The timing of the alert depends on how much water depth is needed by a particular boat. For this project, about 15 inches of water is needed before the boat motors start churning up mud.
One solution to the problem, described below, is to have ThingSpeak tweet both when the water depth has dropped below 20 inches and when the depth has risen above 15 inches.
I used the ThingSpeak ThingTweet app to link my Twitter account to ThingSpeak.
Here is the MATLAB code that I wrote to detect when the tide level goes below 20 inches or rises above 15 inches and write the value of the tide levels to ThingSpeak Falling Tide and Rising Tide channels that I created.
% This code reads the past 30 minutes tide range data from ThingSpeak % channel 22641. Calculates the median of the tide level 5 minutes ago and % 25 minutes ago. It then uses these values to check if either a) the tide % is going down and has passed a defined 'falling threshold' or b) is going % up and has passed a defined 'rising threshold'. When either of these % thresholds is passed the tide height when that happens is written to a % ThingSpeak Falling Tide or Rising Tide channel as appropriate. The code % also checks to make sure that sufficient time has past before writing a % new value to avoid multiple triggers for the same threshold. % Read the last 30 minutes of tide data range = thingSpeakRead(22641,'Fields',,'NumMinutes',30, ... 'URL','http://thingspeak.com/'); % Convert range from sensor to water in mm to depth from mud in inches depth = (3449 - range)/24.5; %depth from mud in inches % Define threshold level in inches fallingthreshold = 20; risingthreshold = 15; % Define minimum time in minutes between alerts alertGap = 60; % minutes alertGapNum = alertGap/60/24; % Convert to datenum % Set up index to divide data into roughly 10 minute periods i = round(length(depth)/3); % Make sure we are working with enough data if i>8 % Calculate the median of each 10 minute period depth25minago = median(depth(1:i)); depth5minago = round(median(depth(2*i+1:end)),1); % Check time since last change used below to avoid double triggers timeNow = datetime('now'); % Read the last falling time [lastFallingHeight,lastFallingTime] = thingSpeakRead(50192,... 'ReadKey', '9QSZ88F42HE2BA4H',... 'URL','https://api.thingspeak.com/'); if isempty(lastFallingTime) % at the start this will be empty sinceLastFall = 1; else sinceLastFall = datenum(timeNow)-datenum(lastFallingTime); end % Read the last rising time [lastRisingHeight,lastRisingTime] = thingSpeakRead(50193,... 'ReadKey', '9AL2W9R0Y07GFR02',... 'URL','https://api.thingspeak.com/'); if isempty(lastRisingTime) % at the start this will be empty sinceLastRise = 1; else sinceLastRise = datenum(timeNow)-datenum(lastRisingTime); end % If the tide has fallen below the falling threshold write to the % ThingSpeak falling tide channel if (depth25minago > fallingthreshold)... && (depth5minago <= fallingthreshold)... && (sinceLastFall > alertGapNum) thingSpeakWrite(50192, depth5minago, ... 'WriteKey', '928PKIJS64PXECSL',... 'URL','https://api.thingspeak.com/'); end % If the tide has fallen below the rising threshold write to the % ThingSpeak rising tide channel if (depth25minago < risingthreshold)... && (depth5minago >= risingthreshold)... && (sinceLastRise > alertGapNum) thingSpeakWrite(50193, depth5minago,... 'WriteKey', 'WYVR5N22N4NABWR6',... 'URL','https://api.thingspeak.com/'); end end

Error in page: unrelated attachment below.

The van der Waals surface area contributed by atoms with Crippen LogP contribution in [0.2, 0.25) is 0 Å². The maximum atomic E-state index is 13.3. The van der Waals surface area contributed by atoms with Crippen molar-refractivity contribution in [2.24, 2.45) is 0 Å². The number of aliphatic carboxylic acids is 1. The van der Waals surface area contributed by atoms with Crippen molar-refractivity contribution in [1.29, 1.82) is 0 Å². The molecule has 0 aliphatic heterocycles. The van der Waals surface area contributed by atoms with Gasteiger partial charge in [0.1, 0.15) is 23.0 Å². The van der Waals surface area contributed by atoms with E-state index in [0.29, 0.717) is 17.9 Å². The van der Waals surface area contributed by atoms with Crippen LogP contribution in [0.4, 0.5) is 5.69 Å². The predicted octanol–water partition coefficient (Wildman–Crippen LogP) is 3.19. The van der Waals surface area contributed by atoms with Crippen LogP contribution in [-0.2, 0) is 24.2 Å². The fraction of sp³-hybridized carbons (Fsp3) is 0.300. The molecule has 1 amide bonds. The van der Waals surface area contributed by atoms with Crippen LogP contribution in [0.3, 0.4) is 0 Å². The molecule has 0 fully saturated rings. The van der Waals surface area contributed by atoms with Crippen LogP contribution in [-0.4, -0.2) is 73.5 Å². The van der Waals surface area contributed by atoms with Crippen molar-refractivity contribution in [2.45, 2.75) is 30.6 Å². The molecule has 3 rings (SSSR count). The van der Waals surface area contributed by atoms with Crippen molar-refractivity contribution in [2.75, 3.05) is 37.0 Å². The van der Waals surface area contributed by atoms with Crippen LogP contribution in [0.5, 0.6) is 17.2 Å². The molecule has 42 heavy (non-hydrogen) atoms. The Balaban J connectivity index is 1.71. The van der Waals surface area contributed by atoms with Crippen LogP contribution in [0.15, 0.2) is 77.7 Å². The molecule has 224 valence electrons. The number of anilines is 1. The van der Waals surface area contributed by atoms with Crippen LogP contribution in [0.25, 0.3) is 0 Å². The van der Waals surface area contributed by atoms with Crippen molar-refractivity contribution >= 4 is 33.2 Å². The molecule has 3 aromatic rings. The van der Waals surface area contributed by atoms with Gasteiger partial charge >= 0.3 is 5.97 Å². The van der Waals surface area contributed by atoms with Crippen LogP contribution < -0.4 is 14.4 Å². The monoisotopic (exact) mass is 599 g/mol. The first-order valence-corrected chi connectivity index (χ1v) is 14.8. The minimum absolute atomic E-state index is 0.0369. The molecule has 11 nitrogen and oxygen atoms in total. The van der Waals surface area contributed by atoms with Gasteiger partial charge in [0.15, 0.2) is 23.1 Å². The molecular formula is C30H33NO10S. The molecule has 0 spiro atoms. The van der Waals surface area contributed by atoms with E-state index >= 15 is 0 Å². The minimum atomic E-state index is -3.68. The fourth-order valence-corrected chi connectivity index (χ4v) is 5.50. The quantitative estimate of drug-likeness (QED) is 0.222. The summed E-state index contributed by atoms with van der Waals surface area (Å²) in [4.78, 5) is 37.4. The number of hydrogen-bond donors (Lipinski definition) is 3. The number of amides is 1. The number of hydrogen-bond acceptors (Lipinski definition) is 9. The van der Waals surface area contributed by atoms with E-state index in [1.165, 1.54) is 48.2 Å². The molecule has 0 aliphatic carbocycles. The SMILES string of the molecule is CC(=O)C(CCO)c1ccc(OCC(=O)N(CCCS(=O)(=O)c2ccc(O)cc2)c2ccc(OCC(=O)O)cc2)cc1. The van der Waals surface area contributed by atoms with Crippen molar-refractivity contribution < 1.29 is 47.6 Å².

The code was included in a MATLAB Analysis that I called “Tide threshold detection”.
I created two ThingSpeak Reacts to detect each tidal event and to send an alert using ThingTweet every time the tide passed a certain threshold.
I receive a tweet from @TidalAlerts each time the tide level falls below 20 inches or rises above 15 inches.
Next steps include using MATLAB to analyze the tide level data and to perform local tidal predictions. A potential project includes a real-time display of tide levels powered by a NeoPixel LED strip.